February 06, 2013

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Focus on Broadband Adoption: More to Do, More to Learn

Broadband is a tremendous American success story. Cable facilities offering high speed data services reach 93 percent of American homes. Since 1996, Time Warner Cable (TWC) has invested billions of dollars to facilitate and improve high-speed Internet access service and enhance deployment in the communities we serve. The rate of broadband adoption has been among the fastest of any consumer product or service in our country’s history. That said, factors such as relevance, cost of equipment and service, and digital literacy hold some consumers back from adopting broadband.

On February 7, the Federal-State Joint Conference on Advanced Services, with the National Telecommunications and Information Administration, will hold a summit to discuss best practices learned from broadband adoption programs and academic studies/surveys. Participants will attempt to identify how best practices can close the broadband adoption gap among Americans – particularly low-income households, racial and ethnic minorities, seniors, rural residents, residents of Tribal lands and people with disabilities.

TWC shares the goal of a connected nation where all interested Americans subscribe to broadband service. And we recognize that, despite efforts by industry, government, and the community based non-profits, affordability, relevance and other factors continue to be barriers for some Americans. So we’ve undertaken a number of initiatives across our footprint in ways that are tailored to address these barriers in the communities we serve, including promoting low-cost broadband to over 300,000 eligible students through our “Starter Internet” program; sponsoring technology centers for the League of United Latin American Citizens (LULAC); promoting the broadband through PSAs for the Broadband Opportunity Coalition; and participating in “NYC Connected Learning.” We hope these projects, in addition to technology and computer centers we sponsor in other communities across our footprint, will promote digital literacy and help close the digital divide.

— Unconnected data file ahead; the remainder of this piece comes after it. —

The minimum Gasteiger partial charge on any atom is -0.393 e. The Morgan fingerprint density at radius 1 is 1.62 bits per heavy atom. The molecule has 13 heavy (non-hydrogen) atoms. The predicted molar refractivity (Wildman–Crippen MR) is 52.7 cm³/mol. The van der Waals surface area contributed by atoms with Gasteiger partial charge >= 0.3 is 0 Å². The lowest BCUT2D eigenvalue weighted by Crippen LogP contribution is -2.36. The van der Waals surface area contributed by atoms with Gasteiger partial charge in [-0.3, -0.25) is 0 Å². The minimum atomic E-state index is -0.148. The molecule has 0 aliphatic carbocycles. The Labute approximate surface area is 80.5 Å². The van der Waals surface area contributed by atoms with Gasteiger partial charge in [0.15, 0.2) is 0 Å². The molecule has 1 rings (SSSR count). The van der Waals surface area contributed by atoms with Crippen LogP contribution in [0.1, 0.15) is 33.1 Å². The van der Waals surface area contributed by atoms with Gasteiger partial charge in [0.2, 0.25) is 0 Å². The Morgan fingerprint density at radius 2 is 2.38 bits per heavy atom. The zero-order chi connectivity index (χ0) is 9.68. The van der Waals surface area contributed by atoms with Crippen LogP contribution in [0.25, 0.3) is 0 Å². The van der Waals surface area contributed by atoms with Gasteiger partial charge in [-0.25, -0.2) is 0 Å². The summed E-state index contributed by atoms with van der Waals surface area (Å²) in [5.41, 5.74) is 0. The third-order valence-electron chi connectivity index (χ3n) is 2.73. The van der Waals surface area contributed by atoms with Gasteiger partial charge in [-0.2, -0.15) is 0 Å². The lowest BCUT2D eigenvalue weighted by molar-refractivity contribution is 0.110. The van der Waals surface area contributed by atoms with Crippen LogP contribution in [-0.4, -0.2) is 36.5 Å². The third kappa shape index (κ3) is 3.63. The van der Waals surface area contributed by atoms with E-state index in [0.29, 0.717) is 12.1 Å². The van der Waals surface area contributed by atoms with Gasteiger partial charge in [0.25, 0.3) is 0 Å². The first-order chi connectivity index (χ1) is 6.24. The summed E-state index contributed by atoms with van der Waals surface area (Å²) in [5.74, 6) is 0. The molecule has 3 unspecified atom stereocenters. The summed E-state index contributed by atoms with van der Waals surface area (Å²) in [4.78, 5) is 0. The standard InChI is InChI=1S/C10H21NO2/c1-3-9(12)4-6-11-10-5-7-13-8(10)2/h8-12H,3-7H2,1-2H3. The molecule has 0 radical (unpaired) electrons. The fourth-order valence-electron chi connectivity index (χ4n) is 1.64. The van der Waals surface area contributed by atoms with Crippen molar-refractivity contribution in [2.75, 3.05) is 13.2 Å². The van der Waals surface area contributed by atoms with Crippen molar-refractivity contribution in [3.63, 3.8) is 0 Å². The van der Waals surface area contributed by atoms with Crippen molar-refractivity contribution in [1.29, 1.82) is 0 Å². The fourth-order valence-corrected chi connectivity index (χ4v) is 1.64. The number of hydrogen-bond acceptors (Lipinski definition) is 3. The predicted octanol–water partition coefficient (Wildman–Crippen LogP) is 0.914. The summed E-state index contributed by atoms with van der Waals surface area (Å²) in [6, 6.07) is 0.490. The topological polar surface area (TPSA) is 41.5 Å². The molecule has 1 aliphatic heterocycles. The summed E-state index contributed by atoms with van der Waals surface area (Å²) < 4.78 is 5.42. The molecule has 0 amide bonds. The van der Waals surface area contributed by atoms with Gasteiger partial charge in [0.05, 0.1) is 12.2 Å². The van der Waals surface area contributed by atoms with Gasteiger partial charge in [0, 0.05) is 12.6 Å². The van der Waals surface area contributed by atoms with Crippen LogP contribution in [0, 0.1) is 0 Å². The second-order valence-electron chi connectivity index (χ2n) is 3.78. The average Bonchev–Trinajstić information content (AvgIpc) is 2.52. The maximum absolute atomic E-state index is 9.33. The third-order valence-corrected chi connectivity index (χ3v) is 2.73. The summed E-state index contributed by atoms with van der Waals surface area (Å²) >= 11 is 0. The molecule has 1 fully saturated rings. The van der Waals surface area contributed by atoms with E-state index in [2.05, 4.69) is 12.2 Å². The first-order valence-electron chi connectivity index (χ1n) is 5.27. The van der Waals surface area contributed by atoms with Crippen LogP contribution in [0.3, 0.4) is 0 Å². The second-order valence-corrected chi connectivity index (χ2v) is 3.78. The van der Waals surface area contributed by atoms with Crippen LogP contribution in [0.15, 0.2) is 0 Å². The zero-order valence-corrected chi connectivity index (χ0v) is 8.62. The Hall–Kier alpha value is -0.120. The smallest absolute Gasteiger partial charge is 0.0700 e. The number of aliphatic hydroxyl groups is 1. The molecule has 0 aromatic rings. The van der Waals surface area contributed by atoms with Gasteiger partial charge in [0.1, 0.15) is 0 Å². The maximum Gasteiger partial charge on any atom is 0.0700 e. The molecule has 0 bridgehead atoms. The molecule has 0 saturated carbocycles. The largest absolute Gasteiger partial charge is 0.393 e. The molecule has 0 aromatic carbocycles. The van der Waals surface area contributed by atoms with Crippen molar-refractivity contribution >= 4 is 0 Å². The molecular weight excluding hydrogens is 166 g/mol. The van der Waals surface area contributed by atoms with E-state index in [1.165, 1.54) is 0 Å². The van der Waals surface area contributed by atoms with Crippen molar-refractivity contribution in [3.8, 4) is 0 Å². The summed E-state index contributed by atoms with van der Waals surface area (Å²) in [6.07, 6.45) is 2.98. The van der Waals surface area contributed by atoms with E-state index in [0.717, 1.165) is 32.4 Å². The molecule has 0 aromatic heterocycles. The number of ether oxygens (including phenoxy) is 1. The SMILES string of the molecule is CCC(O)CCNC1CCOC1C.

In addition to these programs, we’ve benefited from the rich scholarship addressing barriers to broadband adoption. We are trying to play a constructive role in adding to that knowledge base as well. Three years ago we established the Time Warner Cable Research Program on Digital Communications, which provides stipends for papers addressing policy challenges in the telecommunications industry. One of our research papers examines strategies to promote access to broadband for people with disabilities. Other papers include a look at the factors influencing broadband adoption by Latino consumers, a review of broadband’s role promoting employment and economic opportunity for African American communities, and an analysis of the correlation between broadband access in the home and employment. We hope and expect to continue work in this important policy area going forward.

Without question, there are still challenges looming to help more Americans adopt broadband. While the summit convenes on February 7, we will continue working with our partners and colleagues in industry, academia and government to overcome those barriers to broadband adoption and promote the use of this important technology in the communities we serve.

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